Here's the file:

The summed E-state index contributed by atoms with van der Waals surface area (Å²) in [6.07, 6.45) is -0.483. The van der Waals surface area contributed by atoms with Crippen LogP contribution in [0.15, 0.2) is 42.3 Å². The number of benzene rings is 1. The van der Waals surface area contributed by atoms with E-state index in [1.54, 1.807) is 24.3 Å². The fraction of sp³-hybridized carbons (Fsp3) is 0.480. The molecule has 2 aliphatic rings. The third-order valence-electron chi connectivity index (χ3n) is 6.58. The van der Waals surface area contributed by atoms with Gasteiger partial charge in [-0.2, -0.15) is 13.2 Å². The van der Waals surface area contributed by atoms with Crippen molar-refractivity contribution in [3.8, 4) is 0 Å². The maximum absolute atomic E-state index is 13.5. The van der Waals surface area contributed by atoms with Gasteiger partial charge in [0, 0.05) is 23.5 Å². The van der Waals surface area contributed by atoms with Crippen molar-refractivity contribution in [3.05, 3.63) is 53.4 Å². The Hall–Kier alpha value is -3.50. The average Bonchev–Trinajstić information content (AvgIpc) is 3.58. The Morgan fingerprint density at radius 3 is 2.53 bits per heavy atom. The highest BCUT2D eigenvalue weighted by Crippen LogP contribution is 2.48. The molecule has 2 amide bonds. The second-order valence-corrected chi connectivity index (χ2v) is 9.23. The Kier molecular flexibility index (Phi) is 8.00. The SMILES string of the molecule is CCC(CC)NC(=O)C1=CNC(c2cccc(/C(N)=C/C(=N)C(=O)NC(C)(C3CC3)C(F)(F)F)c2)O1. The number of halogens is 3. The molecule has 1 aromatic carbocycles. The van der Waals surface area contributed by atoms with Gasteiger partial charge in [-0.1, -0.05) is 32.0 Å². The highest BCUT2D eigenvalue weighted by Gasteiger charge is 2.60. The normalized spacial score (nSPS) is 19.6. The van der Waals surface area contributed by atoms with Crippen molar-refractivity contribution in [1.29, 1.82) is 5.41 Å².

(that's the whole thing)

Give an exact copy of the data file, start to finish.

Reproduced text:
The summed E-state index contributed by atoms with van der Waals surface area (Å²) in [6.07, 6.45) is -0.483. The van der Waals surface area contributed by atoms with Crippen LogP contribution in [0.15, 0.2) is 42.3 Å². The number of benzene rings is 1. The van der Waals surface area contributed by atoms with E-state index in [1.54, 1.807) is 24.3 Å². The fraction of sp³-hybridized carbons (Fsp3) is 0.480. The molecule has 2 aliphatic rings. The third-order valence-electron chi connectivity index (χ3n) is 6.58. The van der Waals surface area contributed by atoms with Gasteiger partial charge in [-0.2, -0.15) is 13.2 Å². The van der Waals surface area contributed by atoms with Crippen molar-refractivity contribution in [3.8, 4) is 0 Å². The maximum absolute atomic E-state index is 13.5. The van der Waals surface area contributed by atoms with Gasteiger partial charge in [0, 0.05) is 23.5 Å². The van der Waals surface area contributed by atoms with Crippen molar-refractivity contribution in [3.05, 3.63) is 53.4 Å². The Hall–Kier alpha value is -3.50. The average Bonchev–Trinajstić information content (AvgIpc) is 3.58. The Morgan fingerprint density at radius 3 is 2.53 bits per heavy atom. The highest BCUT2D eigenvalue weighted by Crippen LogP contribution is 2.48. The molecule has 2 amide bonds. The second-order valence-corrected chi connectivity index (χ2v) is 9.23. The Kier molecular flexibility index (Phi) is 8.00. The SMILES string of the molecule is CCC(CC)NC(=O)C1=CNC(c2cccc(/C(N)=C/C(=N)C(=O)NC(C)(C3CC3)C(F)(F)F)c2)O1. The number of halogens is 3. The molecule has 1 aromatic carbocycles. The van der Waals surface area contributed by atoms with Gasteiger partial charge in [-0.1, -0.05) is 32.0 Å². The highest BCUT2D eigenvalue weighted by Gasteiger charge is 2.60. The normalized spacial score (nSPS) is 19.6. The van der Waals surface area contributed by atoms with Crippen molar-refractivity contribution in [1.29, 1.82) is 5.41 Å².